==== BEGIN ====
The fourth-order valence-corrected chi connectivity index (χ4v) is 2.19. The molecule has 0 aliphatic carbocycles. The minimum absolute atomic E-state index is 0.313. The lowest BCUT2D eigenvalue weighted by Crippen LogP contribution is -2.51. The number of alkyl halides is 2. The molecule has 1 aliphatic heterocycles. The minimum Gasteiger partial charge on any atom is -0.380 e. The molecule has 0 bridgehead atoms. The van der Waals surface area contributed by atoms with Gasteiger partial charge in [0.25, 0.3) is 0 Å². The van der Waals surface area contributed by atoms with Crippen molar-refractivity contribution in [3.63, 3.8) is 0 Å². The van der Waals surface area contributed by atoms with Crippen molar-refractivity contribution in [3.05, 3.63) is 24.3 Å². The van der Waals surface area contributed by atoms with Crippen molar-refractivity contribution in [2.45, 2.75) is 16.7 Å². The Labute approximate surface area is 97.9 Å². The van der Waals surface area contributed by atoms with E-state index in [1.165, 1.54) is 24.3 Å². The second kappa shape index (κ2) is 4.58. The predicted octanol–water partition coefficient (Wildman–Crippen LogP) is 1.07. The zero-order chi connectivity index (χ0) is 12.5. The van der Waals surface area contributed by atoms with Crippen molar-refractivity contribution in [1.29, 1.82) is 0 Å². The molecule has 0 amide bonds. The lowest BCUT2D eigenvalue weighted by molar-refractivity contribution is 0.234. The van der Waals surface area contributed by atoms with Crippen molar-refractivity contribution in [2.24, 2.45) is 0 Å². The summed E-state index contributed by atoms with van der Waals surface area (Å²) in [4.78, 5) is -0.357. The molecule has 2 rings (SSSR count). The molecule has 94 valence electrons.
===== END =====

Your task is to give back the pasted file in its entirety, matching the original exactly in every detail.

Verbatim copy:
The fourth-order valence-corrected chi connectivity index (χ4v) is 2.19. The molecule has 0 aliphatic carbocycles. The minimum absolute atomic E-state index is 0.313. The lowest BCUT2D eigenvalue weighted by Crippen LogP contribution is -2.51. The number of alkyl halides is 2. The molecule has 1 aliphatic heterocycles. The minimum Gasteiger partial charge on any atom is -0.380 e. The molecule has 0 bridgehead atoms. The van der Waals surface area contributed by atoms with Gasteiger partial charge in [0.25, 0.3) is 0 Å². The van der Waals surface area contributed by atoms with Crippen molar-refractivity contribution in [3.63, 3.8) is 0 Å². The van der Waals surface area contributed by atoms with Crippen molar-refractivity contribution in [3.05, 3.63) is 24.3 Å². The van der Waals surface area contributed by atoms with Crippen molar-refractivity contribution in [2.45, 2.75) is 16.7 Å². The Labute approximate surface area is 97.9 Å². The van der Waals surface area contributed by atoms with E-state index in [1.165, 1.54) is 24.3 Å². The second kappa shape index (κ2) is 4.58. The predicted octanol–water partition coefficient (Wildman–Crippen LogP) is 1.07. The zero-order chi connectivity index (χ0) is 12.5. The van der Waals surface area contributed by atoms with Crippen molar-refractivity contribution in [1.29, 1.82) is 0 Å². The molecule has 0 amide bonds. The lowest BCUT2D eigenvalue weighted by molar-refractivity contribution is 0.234. The van der Waals surface area contributed by atoms with Crippen molar-refractivity contribution in [2.24, 2.45) is 0 Å². The summed E-state index contributed by atoms with van der Waals surface area (Å²) in [4.78, 5) is -0.357. The molecule has 2 rings (SSSR count). The molecule has 94 valence electrons.